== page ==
Have you ever watched a Super Organism in action? Classroom Hives provides students of all grades with the opportunity to study a real Beehive. Because of our work as volunteers for twelve years in the Mission Hill School and now three years in the Fenway High School , we have established a remarkable safety record. In all that time only one student has ever been stung with no serious consequence. Safety is of prime importance because without it, no learning can take place, so we consider the work we have done in this area as our most important accomplishment and asset.We are able to offer an extraordinary exhibit. We have also made it possible for the hives to last for two to three years on average, so there is continuity for the students. The fact that they can be placed either in the classroom itself or close by in the building makes it something familiar and accessible.A colony of bees is the only animal exhibit that we know of that shows the subject in its real environment and shows it reacting in real time. It is rich in information and can be used by all of the different grades. Many of the activities that are visible can rarely be seen in a regular hive. For example, the queen laying, the nurse bees feeding the larva, new bees emerging from their cells, the foragers dancing to indicate the location of water, pollen or nectar, and bees systematically venting the hive to cool it off in warm weather. The hive teaches the student not to think just in terms of individual insects, but of a Super Organism that is composed of thousands. Once they recognize this, they gain an understanding of the commonality of issues among all social animals (including ourselves), and a vast subject opens up for discussion.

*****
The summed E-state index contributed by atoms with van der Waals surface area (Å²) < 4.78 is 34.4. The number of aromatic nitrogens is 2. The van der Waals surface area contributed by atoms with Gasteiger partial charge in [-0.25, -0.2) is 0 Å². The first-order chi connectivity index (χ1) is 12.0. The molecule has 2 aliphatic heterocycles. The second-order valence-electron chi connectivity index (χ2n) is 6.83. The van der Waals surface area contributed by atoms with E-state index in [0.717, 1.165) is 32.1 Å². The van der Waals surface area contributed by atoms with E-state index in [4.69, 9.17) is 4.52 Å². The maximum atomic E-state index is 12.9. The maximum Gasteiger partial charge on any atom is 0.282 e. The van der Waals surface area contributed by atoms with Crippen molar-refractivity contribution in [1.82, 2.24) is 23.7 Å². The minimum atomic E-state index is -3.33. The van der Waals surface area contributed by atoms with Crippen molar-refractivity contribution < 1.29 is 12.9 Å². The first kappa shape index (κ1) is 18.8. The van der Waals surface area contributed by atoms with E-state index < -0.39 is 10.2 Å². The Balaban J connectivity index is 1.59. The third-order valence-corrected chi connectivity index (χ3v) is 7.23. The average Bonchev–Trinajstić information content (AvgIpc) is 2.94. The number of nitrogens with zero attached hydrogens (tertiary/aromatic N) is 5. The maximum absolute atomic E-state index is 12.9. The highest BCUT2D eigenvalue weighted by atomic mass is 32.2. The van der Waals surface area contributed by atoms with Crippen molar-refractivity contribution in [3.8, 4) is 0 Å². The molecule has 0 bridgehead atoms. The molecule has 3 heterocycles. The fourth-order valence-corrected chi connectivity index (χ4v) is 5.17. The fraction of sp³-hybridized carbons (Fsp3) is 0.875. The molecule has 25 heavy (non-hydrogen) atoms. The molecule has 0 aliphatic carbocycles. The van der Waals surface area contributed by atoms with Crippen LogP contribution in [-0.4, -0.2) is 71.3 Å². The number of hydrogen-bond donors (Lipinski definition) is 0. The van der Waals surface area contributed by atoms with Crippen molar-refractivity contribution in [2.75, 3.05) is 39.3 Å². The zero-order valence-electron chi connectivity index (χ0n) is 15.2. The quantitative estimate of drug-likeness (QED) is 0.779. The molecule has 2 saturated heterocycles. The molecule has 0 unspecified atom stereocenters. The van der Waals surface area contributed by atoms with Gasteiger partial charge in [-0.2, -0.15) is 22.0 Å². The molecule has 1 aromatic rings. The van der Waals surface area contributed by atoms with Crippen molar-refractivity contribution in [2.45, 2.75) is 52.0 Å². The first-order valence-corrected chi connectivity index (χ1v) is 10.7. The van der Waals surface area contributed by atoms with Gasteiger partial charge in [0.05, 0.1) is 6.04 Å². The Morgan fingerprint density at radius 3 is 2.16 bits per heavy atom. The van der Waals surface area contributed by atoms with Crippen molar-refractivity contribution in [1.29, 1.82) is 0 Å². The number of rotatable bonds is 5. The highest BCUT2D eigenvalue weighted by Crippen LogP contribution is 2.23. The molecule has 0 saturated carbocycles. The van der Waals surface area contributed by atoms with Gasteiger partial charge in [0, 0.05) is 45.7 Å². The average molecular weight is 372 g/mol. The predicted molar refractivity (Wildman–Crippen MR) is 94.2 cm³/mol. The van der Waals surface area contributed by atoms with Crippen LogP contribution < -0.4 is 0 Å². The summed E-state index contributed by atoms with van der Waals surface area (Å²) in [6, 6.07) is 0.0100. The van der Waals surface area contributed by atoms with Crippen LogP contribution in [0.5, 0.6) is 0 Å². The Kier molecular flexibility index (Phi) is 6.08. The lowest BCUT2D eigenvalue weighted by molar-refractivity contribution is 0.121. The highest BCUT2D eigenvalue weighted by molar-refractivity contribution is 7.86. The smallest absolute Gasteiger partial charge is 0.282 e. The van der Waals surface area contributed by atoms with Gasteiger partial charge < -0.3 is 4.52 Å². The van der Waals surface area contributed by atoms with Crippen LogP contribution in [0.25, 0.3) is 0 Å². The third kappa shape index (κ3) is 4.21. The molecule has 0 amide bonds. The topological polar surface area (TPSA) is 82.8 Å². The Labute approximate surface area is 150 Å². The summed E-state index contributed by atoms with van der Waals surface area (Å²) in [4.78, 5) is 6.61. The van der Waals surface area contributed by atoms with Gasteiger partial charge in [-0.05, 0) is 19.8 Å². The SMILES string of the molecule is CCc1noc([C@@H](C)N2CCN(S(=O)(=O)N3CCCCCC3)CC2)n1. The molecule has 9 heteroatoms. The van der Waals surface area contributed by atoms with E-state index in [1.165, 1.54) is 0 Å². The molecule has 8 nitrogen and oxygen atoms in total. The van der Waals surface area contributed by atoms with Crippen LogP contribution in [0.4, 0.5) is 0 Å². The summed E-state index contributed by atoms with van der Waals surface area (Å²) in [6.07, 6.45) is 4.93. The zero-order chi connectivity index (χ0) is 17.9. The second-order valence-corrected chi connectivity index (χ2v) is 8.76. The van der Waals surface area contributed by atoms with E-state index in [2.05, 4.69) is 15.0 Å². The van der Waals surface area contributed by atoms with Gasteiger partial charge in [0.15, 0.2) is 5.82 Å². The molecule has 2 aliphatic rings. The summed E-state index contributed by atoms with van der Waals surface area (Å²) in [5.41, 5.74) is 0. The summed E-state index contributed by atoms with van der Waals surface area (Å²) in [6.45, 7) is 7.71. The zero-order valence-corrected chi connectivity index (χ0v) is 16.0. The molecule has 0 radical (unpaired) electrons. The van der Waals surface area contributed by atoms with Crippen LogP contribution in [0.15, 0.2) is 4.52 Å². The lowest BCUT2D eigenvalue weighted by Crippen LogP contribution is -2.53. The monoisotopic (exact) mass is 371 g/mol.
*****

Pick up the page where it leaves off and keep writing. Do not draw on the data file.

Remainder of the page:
About the project: The Classroom Hives project has three main goals, to 1) show how to set up an observation hive in a classroom, 2) explain the safety procedures directly involving the observation hive and also indirectly involving school protocol, and 3) educate about the benefits of having an observation hive in a classroom. Observation hives are plexiglass or glass -enclosed structures containing a live honey bee colony. They provide a unique opportunity for students of all ages and all locations across the globe to view the intricate world of these fascinating creatures right inside their classroom. Honey bees are animals of vital importance for their role as pollinators of over 130 fruit and vegetable crops around the world. They are the only live-animal classroom exhibit that shows an organism in its true environment. The classroom setting is a familiar place to children all over the world.
Jeff Murray is the Master Beekeeper, Carpenter and Honey Bee Researcher for Classroom Hives, which is in the process of incorporating as a 501(c)3 non profit.